The 4 Big Reasons Renters Aren’t Buying Homes

updated Oct 3, 2023
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Despite steadily rising home prices and brutal seller’s markets in some areas, America’s homeownership rate has been inching back up from its 2015 lows, reaching 64.2% in January. That leaves more than a third of American households renting their homes — thought not all of them want to be.

Many renters are quite content living lease to lease — especially after the foreclosure crisis laid bare the fact that owning a home isn’t for everyone and can sometimes cause more financial problems than it solves. But according to NerdWallet’s 2018 Home Buyer Report, they’re in the minority: Only 17% of Americans surveyed prefer renting to homeownership. And their top reasons for renting suggest that the choice is sometimes rooted more in financial reality than lifestyle preferences.

Reason No. 1: Don’t Have the Money to Buy

More than half (56%) of those who said they prefer renting to buying said they lack the funds to buy a home. Whether this means they haven’t been able to save up a down payment or can’t afford a mortgage, we don’t know.

It could very well be both: Home prices rose 37% between 2012 and 2017, while more and more potential buyers are weighed down by student loan debt and struggling to save a down payment. And as mortgage interest rates creep upward, it’ll only get more expensive to buy the exact same house.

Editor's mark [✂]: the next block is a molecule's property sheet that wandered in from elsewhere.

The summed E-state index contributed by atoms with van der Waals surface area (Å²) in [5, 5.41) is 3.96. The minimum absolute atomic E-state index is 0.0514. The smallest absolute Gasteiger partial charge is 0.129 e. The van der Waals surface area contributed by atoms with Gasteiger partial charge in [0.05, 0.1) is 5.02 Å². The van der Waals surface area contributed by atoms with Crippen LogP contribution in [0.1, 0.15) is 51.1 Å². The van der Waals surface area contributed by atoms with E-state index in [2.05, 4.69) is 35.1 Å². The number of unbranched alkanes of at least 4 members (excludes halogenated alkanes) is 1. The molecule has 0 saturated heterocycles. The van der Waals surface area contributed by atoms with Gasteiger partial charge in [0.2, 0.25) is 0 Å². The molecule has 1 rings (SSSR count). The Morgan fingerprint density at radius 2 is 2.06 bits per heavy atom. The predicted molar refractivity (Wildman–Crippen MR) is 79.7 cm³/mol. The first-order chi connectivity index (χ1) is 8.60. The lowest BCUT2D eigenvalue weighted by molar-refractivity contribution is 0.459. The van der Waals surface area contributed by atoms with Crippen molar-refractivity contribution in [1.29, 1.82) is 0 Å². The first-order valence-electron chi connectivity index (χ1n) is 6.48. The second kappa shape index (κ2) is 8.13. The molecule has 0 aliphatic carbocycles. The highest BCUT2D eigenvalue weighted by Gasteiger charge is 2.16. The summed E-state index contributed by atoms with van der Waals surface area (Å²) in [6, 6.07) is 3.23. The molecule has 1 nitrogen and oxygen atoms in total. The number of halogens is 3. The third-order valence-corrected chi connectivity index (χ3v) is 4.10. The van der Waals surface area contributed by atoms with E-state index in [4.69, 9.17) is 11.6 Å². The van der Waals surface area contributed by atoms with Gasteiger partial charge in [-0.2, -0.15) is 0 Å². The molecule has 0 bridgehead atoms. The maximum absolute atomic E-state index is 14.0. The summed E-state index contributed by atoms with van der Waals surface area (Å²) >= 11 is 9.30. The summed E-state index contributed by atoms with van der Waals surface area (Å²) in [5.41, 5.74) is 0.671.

(Image credit: Ana Kamin)

Reason No. 2: (Financial) Commitment Issues

About a quarter of those renters said they don’t want to be financially committed. This is perhaps the most healthy reason to keep renting. One of the biggest benefits to renting a home versus buying one — from a financial standpoint, anyway — is the flexibility it affords: If you’re offered a dream job on the other side of the country or even the world, you’re pretty much free to take it.

When my wife and I bought our home, this was our biggest mental obstacle: Betting hundreds of thousands of dollars that we’d want to stay at one address for the foreseeable future. A strong rental market in our area eased our concerns, knowing that we could — if that dream job came up and we needed to bounce — theoretically rent out the home and cover most of the mortgage. But with our life savings sitting in our checking account a few days before closing, we definitely had a conversation about bailing on the house and just traveling the world for a few years!

Reason No. 3: Bad Credit

Good credit is crucial if you want to qualify for a mortgage. So it’s no wonder about one in five respondents (22%) said the reason they rent is because of bad credit. Somewhat surprisingly (or not, given our slacker heroes?), Generation X actually led the pack here, with 29% saying credit issues were holding them back, versus only 19% of millennials.

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Reason No. 4: Don’t Want to Deal With Maintenance

This is another very good reason to keep renting — the cost and burden of home upkeep can be staggering and exhausting. About half (51%) of respondents said they’d rather rent so they don’t have to deal with maintenance issues, but don’t assume that’s because millennials are afraid of “adulting” — only 30% of millennials cited this as a reason they prefer renting. Meanwhile — and quite understandably — 71% of those over age 55 value the maintenance-free rental lifestyle.

Tell us: If you’re a renter, is it out of choice or necessity?